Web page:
Musings: Moe Berg, Man of Mystery

By Dick Flavin
Boston Red Sox Poet Laureate
and New York Times Best Selling Author

MOE BERG, MAN OF MYSTERY

The release of the film, “The Catcher Was a Spy,” has caused an uptick of interest in the
career of Morris “Moe” Berg, the brilliant intellectual who also played baseball - or was
it the other way around?
The ranks of those with personal memories or him as a player are rapidly thinning. He
reired after the 1939 season, yet he remains a well-known, yet unknowable character. He
was well-practiced in the art of keeping secrets, especially those about himself.
Berg in fact was a spy for the United States government in World War II, involved in all
manner of derring-do at the highest levels of intrigue. For more information on that, see
the movie, or, better still, read the book on which it is based (same title).
It is his long career as a major league baseball player (1923-1939), albeit a third string
catcher, that fascinates me. He jumped right into the major leagues after graduating
magna cum laude from Princeton University with a degree in modern languages, but that
was not the end of his intellectual pursuits; it was just the beginning. During off-seasons
he studied at the Sorbonne in Paris and then earned a law degree from Columbia
University. He loved languages, history, science, and you-name-it. He also loved
baseball, and he loved the baseball life. It is that life to which he kept returning in the
spring of every year when he could have been doing any number of other things.
He was an enigma, a man of mystery.
Upon passing the bar examination, he was hired by a Wall Street law firm, but found that
he disliked the nitty-gritty of practicing law as opposed to the intellectual pursuit of
learning about it in a classroom; so he gave it up in favor of sitting on the bench for a
baseball team. He had a standing offer to teach at Princeton, but he was happier warming
up pitchers in the bullpen.
In his years with the Red Sox he became a semi-regular at Sunday mass in the Cathedral
of the Holy Cross on Washington Street in Boston’s South End. It wasn’t for spiritual

nourishment that he went there; he was Jewish, but he loved the sound of the Latin
language in which mass was said in those days. So off to church he’d go.
His fellow players were not at all put off by his intellectual pursuits, he was both affable
and approachable; and he didn’t seem to mind that he spent the vast majority of his time
in the big leagues as a bench warmer. He had only one strict rule for his fellow players -
and everyone else, for that matter; no one was to touch any of the ten or more newspapers
he read every day – no one. They were living things and not to be disturbed, he insisted.
When Dom DiMaggio was a rookie, he was assigned to room with Berg, then a coach.
When Manager Joe Cronin came to his room to discuss something with Dom, Moe had
carefully stacked his papers on the room’s only chair. Cronin casually tossed them aside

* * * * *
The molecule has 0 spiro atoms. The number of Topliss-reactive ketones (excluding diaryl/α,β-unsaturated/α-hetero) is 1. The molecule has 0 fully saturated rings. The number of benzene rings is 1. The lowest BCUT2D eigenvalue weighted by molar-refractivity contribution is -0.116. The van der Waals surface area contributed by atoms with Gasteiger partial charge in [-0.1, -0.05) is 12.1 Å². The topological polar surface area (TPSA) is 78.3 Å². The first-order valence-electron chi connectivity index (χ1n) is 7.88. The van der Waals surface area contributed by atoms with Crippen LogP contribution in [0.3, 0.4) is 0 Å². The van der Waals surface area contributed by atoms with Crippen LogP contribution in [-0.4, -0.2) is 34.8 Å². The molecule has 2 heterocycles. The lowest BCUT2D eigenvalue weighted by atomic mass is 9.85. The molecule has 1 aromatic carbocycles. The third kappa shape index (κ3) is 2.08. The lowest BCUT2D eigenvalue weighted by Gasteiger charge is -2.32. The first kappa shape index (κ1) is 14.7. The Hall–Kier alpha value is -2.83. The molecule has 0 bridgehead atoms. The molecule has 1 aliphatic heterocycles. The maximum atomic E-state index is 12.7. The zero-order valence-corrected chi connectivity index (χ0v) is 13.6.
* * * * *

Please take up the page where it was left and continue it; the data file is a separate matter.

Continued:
and took a seat. Sometime later Dom left the room to get something to eat. When he
returned, the newspapers were gone as were all of Moe’s possessions. In their place was a
note, “Dominic, you have too many friends. My newspapers are too important to me.”
Someone had broken his rule, and that was enough for Berg to move out.
Unlike most bench players who are constantly lobbying to get more playing time, Moe
was perfectly content to sit on the bench and talk baseball, or anything else, while the
game was going on. The other players all liked him and were captivated by his
inteligence, but none of them knew him very well. After the game (they were all day
games back then) he was off pursuing other interests with other people.
He was a competent catcher, good at handling pitchers and possessed of a strong,
accurate arm; but he was slow – really slow. Casey Stengel likened him to a turtle
running to first base. Added to that, he wasn’t much of a hitter, .246 lifetime. And,
although a big, muscular guy, he was six one and more than 200 pounds, he had little
power. In fifteen big league seasons he had a total of just 6 home runs. It was said of him
that he could strike out in ten different languages.
For all that, he was perhaps the most well-known third string catcher in baseball history.
He was a great favorite of sports writers because of his baseball smarts, his wide range of
interests, and his ability as a story teller. They gave him more publicity than most
starting players back then ever got. Yet none of the writers knew him any better than the
players did. He’d be sitting with them, charming and impressing them, and then,
suddenly, he’d be gone, off to who knew where.
Most people were well aware of who Moe Berg was, but not everyone knew. An agent
put together a book deal in which Moe would tell his life story. A young book editor,
very excited about the project, met with him. But when it turned out that the editor
thought he was talking, not with Moe Berg, the baseball player, but with Moe Howard of
the Three Stooges, the deal fell apart.
It’s just as well, book deal or not, Moe Berg was never going to tell all of his secrets to anyone.